Molefe Seeletsa
Digital Journalist
4 minute read
24 Feb 2022
6:11 pm

Bad news for you, worse news for Eskom – Nersa caps tariff increase at 9.61%

Molefe Seeletsa

Eskom sought an average tariff increase of 20.5% for the 2022/2023 financial year.

An Eskom sign at the entrance to Eskom's Megawatt Park in Sunninghill, 25 August 2020. Picture: Michel Bega

Eskom will be allowed to increase electricity tariffs by 9,6%, the National Energy Regulator of South Africa (Nersa) has confirmed during a media briefing on Thursday, a day before the deadline the energy regulator had been given by the Pretoria High Court.

The High Court in December last year ruled in favour of Eskom in its legal battle against Nersa.

Eskom sought an average tariff increase of 20.5% for the 2022/2023 financial year.

At the time, Judge Jody Kollapen ordered Nersa to decide on Eskom’s revenue application by 25 February 2022.

ALSO READ: Nersa’s plan would see households pay much more, says Eskom

Kollapen ruled that this must be adjudicated in line with the multi-year pricing determination (MYPD) methodology published in 2016. The judgment was granted to Eskom in terms of part A of its court bid.

Eskom also seeks an order reviewing and setting aside the decision of Nersa to reject its tariff application for 2023/2024 as well as 2025 in part B of its application.

Part B of the application is still outstanding.

9,6% increase

After conducting virtual provincial hearings last month, Nersa announced its decision following a meeting on Thursday morning.

“Eskom, as it has been publicly announced, had actually applied for the revenue application it made [sought an average tariff increase of] 20.5% and the decision of the regulator is 9.61%.

“This was done considering the state of our economic recovery… and balancing the interests of the economy and that of the consumers as well as balancing the interest of the utility,” Nersa regulator member, Nhlanhla Gumede said.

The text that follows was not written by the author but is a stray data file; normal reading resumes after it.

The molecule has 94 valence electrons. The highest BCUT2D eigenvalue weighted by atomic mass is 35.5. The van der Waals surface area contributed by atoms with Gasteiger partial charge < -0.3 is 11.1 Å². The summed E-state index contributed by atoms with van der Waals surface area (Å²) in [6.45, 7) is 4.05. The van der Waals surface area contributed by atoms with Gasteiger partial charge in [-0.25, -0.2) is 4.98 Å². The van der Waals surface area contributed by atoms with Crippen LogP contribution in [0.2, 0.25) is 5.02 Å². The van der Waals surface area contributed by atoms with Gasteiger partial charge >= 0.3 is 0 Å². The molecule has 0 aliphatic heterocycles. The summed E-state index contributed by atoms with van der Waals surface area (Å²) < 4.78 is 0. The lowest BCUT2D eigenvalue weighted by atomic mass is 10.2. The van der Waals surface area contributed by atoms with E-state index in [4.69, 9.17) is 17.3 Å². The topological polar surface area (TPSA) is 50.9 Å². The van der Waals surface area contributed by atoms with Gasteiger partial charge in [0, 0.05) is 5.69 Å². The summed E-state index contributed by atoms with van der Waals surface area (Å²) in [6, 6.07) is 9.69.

“[Nersa] made a decision today that in respect of the current decision in terms of the revenue application for 2022/2023, the increase is 3.49%, but when legacy decisions are added the impact on the tariff will be around 9.61%.

“By the way that will be for Eskom customers. For municipal customers that increase will need to be prorated so municipal tariffs might be slightly higher,” Gumede added.

The new revised tariffs and prices will be effective from 1 April for Eskom’s direct customers and from 1 July for municipalities.

‘Deliberate further’

Eskom has noted Nersa’s decison.

The financial implications of this decision on Eskom’s long-term sustainability will need to be further understood.

“It is understood that Nersa considered the impact on consumers and the financial sustainability of Eskom as it made its decision,” Eskom’s chief financial officer (CFO) Calib Cassim said in a statement on Thursday afternoon.

Cassim said the Eskom board would deliberate further before deciding on how to “continue to sustainably provide electricity to the extent possible in the context of this revenue decision”.

Civil rights organisation AfriForum has welcomed the energy regulator’s determination.

“Nersa should do everything in its power to protect the consumer. This is the first step in the right direction, but we mentioned during our presentation that Nersa must go even further to make prudential assessments in Eskom’s operations.

READ MORE: Here’s how much electricity you can buy with R1000, R2000 in SA’s biggest metros

“We believe that the tariff will be substantially adjusted downwards when such steps will be taken,” Morné Mostert, AfriForum’s Manager for Local Government Affairs.

Mostert, however, cautioned that there was a possibility that Eskom may want to have Nersa’s decision reviewed.

“In the past, Eskom has litigated against every tariff decision Nersa has made. We hope that Nersa will be able to defend their position in court.”

The Democratic Alliance (DA) said it was pleased that the calls for Nersa to reject the proposed “exorbitant electricity tariff increase has been heard”.

“This increase, which may very well be challenged in court by Eskom, will still be a blow to South Africans who are already crippled under the skyrocketing cost of living. Fuel price increases, food and transport cost increases, consumer price increases, and all government tariffs are bombarding South Africans relentlessly,” DA MP Kevin Mileham said.

AgriSA says the 9.61% increase will place more strain on an agricultural sector that is already under pressure.

“When this above-inflation increase is considered alongside the increased taxes, minimum wage, and the rapid increase in other agricultural input costs owing to global supply chain disruptions during Covid-19, this decision will clearly have dire consequences for farmers who are already under tremendous strain,” said Agri SA.

The farming body plans to approach the government to find ways to relieve the cost burden on the sector.